April is slowly slipping away, after rolling up her rain clouds and stowing them away.  Hot sunshine takes the place of days of rainy weather, and is most welcome. The trees are sporting new green coats, while dogwood trees abound with their pristine white.There is an old legend about the dogwood tree, which always comes to mind when we see these lovely trees clothed in their white beauty.

LEGEND OF THE DOGWOOD TREE

Author Unknown

In Jesus time, the dogwood grew

To a stately size, and a lovely hue.

‘Twas strong and firm, its branches interwoven

For the cross of Christ, its timbers were chosen.

Seeing the distress of this use of their wood,

Christ made a promise which still holds good;

“Never again shall the dogwood grow

Large enough to be used so . . .

Slender and twisted, it shall be

With blossoms like the cross for all to see,

As blood stains the petals marked in brown

The blossom’s center wears a thorny crown.

Cherished and protected, this tree shall be

A reminder to all of my agony.

 

Of course, this is just a fable, but even so, it is a good reminder of the sacrifice that Jesus made for us on the cross of Calvary.  Not just at Eastertime should we be aware of this, but all the yearlong. The dogwood blossoms remind us.


This has been a bountiful mushroom season.  The morels are mostly gone now, but we have enjoyed an abundance of them this year. In case there are a few ramps floating around, I found a recipe that looks delicious. I aim to try it as soon as I can capture some more ramps.

 

     CHICKEN WITH WILD RAMPS AND CREAM

                 5-6 wild ramps

                 1 clove garlic, diced

                 3-4 pounds deboned and cubed raw chicken

                 Dash of nutmeg

                 1 tablespoon oil

                 Salt and pepper to taste

                 ½ cup heavy cream

Clean the ramps well, then slice lengthwise and saute with the garlic in oil.  Cook until transparent but not brown. Add cubed chicken; cook gently about 15 minutes. Add nutmeg, salt and pepper to taste.  Stir in cream and garnish with a sprig of wild mint, if you like.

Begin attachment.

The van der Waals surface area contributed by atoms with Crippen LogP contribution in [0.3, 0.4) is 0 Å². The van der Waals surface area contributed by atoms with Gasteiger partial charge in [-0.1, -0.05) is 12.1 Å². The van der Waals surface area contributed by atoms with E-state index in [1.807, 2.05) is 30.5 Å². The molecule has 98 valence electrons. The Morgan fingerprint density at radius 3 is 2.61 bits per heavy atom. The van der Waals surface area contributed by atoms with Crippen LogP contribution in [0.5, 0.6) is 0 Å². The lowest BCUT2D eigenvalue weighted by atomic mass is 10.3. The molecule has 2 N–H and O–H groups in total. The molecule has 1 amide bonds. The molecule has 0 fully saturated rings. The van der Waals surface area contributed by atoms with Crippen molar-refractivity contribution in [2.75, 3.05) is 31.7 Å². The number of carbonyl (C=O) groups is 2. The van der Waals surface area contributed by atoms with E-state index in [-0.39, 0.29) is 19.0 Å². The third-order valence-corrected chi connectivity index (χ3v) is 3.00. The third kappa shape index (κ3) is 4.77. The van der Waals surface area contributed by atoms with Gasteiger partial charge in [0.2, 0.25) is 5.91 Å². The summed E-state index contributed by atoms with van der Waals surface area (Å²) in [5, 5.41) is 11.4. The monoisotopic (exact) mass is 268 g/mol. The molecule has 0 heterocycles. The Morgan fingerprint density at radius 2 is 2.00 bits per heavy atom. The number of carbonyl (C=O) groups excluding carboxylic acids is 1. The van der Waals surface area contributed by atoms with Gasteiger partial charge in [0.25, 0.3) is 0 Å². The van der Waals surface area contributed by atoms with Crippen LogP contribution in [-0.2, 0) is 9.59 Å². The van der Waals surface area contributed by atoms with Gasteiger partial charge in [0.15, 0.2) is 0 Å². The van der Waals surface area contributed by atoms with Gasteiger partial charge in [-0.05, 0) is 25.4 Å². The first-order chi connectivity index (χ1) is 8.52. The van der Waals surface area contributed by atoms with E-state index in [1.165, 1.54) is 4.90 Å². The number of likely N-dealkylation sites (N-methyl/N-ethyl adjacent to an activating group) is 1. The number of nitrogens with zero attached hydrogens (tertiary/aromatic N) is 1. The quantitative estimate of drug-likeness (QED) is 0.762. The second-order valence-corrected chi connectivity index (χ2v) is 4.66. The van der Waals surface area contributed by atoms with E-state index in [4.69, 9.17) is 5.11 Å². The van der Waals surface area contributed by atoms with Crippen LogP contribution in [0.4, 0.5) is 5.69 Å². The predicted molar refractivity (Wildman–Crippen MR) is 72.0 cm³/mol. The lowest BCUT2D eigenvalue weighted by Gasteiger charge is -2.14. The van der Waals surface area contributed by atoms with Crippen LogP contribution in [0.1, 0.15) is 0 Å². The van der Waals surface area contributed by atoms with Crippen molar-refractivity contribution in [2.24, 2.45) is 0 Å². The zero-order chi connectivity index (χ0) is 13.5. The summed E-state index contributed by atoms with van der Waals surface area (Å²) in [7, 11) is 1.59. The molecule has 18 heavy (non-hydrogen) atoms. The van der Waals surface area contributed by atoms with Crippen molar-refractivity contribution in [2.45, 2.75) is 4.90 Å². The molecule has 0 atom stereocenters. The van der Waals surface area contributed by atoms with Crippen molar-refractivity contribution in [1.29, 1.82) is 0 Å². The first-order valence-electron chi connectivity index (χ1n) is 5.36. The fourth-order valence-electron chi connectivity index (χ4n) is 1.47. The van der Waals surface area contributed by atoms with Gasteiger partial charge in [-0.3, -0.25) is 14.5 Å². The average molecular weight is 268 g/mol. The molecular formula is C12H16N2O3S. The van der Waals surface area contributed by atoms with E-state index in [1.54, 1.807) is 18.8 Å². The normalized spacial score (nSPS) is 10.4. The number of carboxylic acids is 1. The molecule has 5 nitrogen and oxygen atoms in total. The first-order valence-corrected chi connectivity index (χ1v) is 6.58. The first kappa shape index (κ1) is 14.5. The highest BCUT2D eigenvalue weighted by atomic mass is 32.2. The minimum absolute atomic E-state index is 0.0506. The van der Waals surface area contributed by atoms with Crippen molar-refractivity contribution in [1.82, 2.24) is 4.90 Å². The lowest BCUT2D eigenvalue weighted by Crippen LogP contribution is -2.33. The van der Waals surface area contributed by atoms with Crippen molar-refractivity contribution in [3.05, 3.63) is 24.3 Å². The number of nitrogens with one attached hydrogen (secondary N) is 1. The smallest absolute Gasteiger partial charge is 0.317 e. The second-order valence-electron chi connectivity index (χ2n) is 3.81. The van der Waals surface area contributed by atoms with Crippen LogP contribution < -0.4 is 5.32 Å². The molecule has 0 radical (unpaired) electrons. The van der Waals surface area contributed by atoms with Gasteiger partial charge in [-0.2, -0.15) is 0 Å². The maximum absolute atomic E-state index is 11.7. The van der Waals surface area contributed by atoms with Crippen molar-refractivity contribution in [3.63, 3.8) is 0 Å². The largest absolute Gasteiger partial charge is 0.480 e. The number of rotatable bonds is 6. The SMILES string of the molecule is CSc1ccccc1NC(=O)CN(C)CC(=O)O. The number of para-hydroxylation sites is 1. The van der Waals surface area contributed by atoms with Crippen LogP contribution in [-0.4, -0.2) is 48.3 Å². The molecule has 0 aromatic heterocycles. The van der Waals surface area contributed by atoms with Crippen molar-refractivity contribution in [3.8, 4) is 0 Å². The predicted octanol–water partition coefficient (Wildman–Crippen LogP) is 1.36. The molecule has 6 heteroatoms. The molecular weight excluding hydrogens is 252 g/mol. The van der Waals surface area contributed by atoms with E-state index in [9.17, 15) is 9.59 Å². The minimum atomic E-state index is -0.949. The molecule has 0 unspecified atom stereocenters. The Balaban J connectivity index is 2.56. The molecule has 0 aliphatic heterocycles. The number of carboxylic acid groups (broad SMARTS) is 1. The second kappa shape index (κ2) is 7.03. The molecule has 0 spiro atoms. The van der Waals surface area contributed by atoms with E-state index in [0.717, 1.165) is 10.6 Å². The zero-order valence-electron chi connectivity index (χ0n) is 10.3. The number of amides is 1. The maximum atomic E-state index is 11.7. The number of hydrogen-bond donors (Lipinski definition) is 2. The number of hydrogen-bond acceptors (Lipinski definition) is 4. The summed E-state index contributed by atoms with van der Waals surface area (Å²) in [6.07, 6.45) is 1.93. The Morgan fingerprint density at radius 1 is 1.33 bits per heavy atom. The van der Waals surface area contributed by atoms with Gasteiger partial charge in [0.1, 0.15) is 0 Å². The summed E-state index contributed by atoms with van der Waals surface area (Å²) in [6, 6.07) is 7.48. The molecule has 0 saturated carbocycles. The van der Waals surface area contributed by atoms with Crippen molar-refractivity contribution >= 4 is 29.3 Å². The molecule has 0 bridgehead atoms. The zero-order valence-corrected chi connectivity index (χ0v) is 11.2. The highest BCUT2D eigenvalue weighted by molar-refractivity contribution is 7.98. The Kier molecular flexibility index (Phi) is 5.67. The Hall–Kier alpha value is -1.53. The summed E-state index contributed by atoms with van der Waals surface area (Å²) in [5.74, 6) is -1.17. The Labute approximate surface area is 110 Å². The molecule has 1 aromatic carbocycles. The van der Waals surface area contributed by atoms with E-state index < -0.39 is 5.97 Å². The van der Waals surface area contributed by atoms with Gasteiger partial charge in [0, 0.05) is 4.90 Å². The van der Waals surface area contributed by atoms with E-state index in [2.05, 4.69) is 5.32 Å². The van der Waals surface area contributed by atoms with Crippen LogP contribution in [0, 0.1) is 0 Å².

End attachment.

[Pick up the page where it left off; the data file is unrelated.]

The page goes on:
As one seasonal wild food fades, there is always something to take its place.  Poke greens are in season now, and it is best when picked about 6” tall. I like to parboil them in a lot of water, then pour off the water and cook in fresh water.  Lift greens from the water and place in skillet with bacon grease. Matthew says to add a beef bouillon cube and salt and pepper to taste.

It will soon be time for lamb’s quarter greens, one of my favorites. It tastes a lot like spinach, and is easy to prepare. It takes a lot of these greens, as they shrink when cooked.  Wash well, and put in heavy skillet with the water that clings to them. Add salt, and cover with a heavy lid.These will cook tender in a few minutes.

While I am on a recipe roll, I’ve had a request from Cousin Tony for pickled cabbage. This is not your usual sauerkraut recipe, but the cabbage is pickled in vinegar. He knows to chop the cabbage coarsely, layer it with one half cup of canning salt, and let it set at room temperature for 24 hours. Then it is rinsed in cool water and drained for six hours. (Utensils should be ceramic, glass or enamel.) This recipe is for 12 pounds of cabbage, which makes five quarts or ten pints of pickled cabbage.

Make a brine of eight cups red wine vinegar, ½ cup of pickling salt, one cup brown sugar, two cinnamon sticks, ½ cup mustard seed, and ¼ cup each of the following: whole cloves, mace, whole allspice, whole peppercorns and celery seed. Heat for five minutes, fill jars with cabbage and pour brine over. Process for 20 minutes in hot water bath.

There is probably a more simple recipe, I hope. Shucks, before I’d go to all this trouble, I’d haul out the old stone jar and make sauerkraut. All you have to do is add salt to the chopped or shredded cabbage and wait for it to ferment. I think Grandmaw had the right idea!


Something kept making a thumping noise in the computer room, and I investigated to find out what it was.  It came from outside the window, in the vicinity of my lavender azalea bush, which is in full bloom. While I watched, a songbird flew into the window. I thought at first it was a purple finch, but later realized it was a female cardinal. I have seen a male cardinal fight his reflection in a shiny hubcap (thinking his image was a rival) but I can’t figure this out.  She is still at it, and I raised the window to see if she wanted in.  She looked me straight in the eye, and flew up in the Rose of Sharon bush. I think she is trying to tell me something. (The bird feeder is not empty!)

I’ve been asked for an update on Rosalie, my Jack Russell baby. We are making progress, but slowly. She loves to sit on my lap, or lie behind me on the computer chair. I was rocking her to sleep (which she loves) when Criss came in and saw me. “You’re ruining that pup!” he said.  A few days later, I saw him rocking her and whistling “Jesus Loves Me!”   I didn’t say a word.

It reminds me of how Grandpa O’Dell used to rock the babies. Mom had her babies less than two years apart, and as soon as a new one came, he would drop the old baby!  He would rock the baby for a couple of hours, and when he laid it down, of course it would wake up and cry. Then he would say, “That baby is sp’ilt!” Well, I wonder who spoiled her!

Back to Rosalie—we are not having a lot of success with house-breaking her. I think she is trying though. The other day she brought me in a full roll of toilet tissue! She knows the meaning of a few words such as: “Stop! No! Peepee! Come here! Out?” She is exactly what I needed!

“Happiness is a warm puppy.”—Charles M. Schulz